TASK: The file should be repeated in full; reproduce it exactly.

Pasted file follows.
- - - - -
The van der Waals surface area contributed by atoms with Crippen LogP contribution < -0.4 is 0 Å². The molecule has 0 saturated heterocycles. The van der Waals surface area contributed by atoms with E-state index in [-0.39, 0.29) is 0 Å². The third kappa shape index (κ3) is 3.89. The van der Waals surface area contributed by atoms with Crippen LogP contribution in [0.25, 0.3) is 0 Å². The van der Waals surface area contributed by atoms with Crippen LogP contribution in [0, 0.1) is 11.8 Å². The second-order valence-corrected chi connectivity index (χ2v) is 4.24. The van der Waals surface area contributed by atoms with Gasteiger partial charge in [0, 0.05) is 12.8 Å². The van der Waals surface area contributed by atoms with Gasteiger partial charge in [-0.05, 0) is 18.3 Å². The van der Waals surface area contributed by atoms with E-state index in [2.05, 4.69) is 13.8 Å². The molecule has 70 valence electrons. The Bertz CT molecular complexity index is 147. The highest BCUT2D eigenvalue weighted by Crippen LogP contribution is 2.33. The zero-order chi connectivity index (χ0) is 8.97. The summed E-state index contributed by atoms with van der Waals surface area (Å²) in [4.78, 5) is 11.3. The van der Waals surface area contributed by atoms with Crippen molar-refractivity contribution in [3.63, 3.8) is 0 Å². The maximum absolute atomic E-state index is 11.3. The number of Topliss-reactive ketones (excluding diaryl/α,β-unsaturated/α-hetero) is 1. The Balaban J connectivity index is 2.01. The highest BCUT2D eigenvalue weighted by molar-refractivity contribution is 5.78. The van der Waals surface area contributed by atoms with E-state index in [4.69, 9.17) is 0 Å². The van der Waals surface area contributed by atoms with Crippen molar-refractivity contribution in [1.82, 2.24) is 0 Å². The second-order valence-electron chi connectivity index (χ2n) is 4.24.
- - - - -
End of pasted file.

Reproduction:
The van der Waals surface area contributed by atoms with Crippen LogP contribution < -0.4 is 0 Å². The molecule has 0 saturated heterocycles. The van der Waals surface area contributed by atoms with E-state index in [-0.39, 0.29) is 0 Å². The third kappa shape index (κ3) is 3.89. The van der Waals surface area contributed by atoms with Crippen LogP contribution in [0.25, 0.3) is 0 Å². The van der Waals surface area contributed by atoms with Crippen LogP contribution in [0, 0.1) is 11.8 Å². The second-order valence-corrected chi connectivity index (χ2v) is 4.24. The van der Waals surface area contributed by atoms with Gasteiger partial charge in [0, 0.05) is 12.8 Å². The van der Waals surface area contributed by atoms with Gasteiger partial charge in [-0.05, 0) is 18.3 Å². The van der Waals surface area contributed by atoms with E-state index in [2.05, 4.69) is 13.8 Å². The molecule has 70 valence electrons. The Bertz CT molecular complexity index is 147. The highest BCUT2D eigenvalue weighted by Crippen LogP contribution is 2.33. The zero-order chi connectivity index (χ0) is 8.97. The summed E-state index contributed by atoms with van der Waals surface area (Å²) in [4.78, 5) is 11.3. The van der Waals surface area contributed by atoms with Crippen molar-refractivity contribution in [3.63, 3.8) is 0 Å². The maximum absolute atomic E-state index is 11.3. The number of Topliss-reactive ketones (excluding diaryl/α,β-unsaturated/α-hetero) is 1. The Balaban J connectivity index is 2.01. The highest BCUT2D eigenvalue weighted by molar-refractivity contribution is 5.78. The van der Waals surface area contributed by atoms with E-state index in [4.69, 9.17) is 0 Å². The van der Waals surface area contributed by atoms with Crippen molar-refractivity contribution in [1.82, 2.24) is 0 Å². The second-order valence-electron chi connectivity index (χ2n) is 4.24.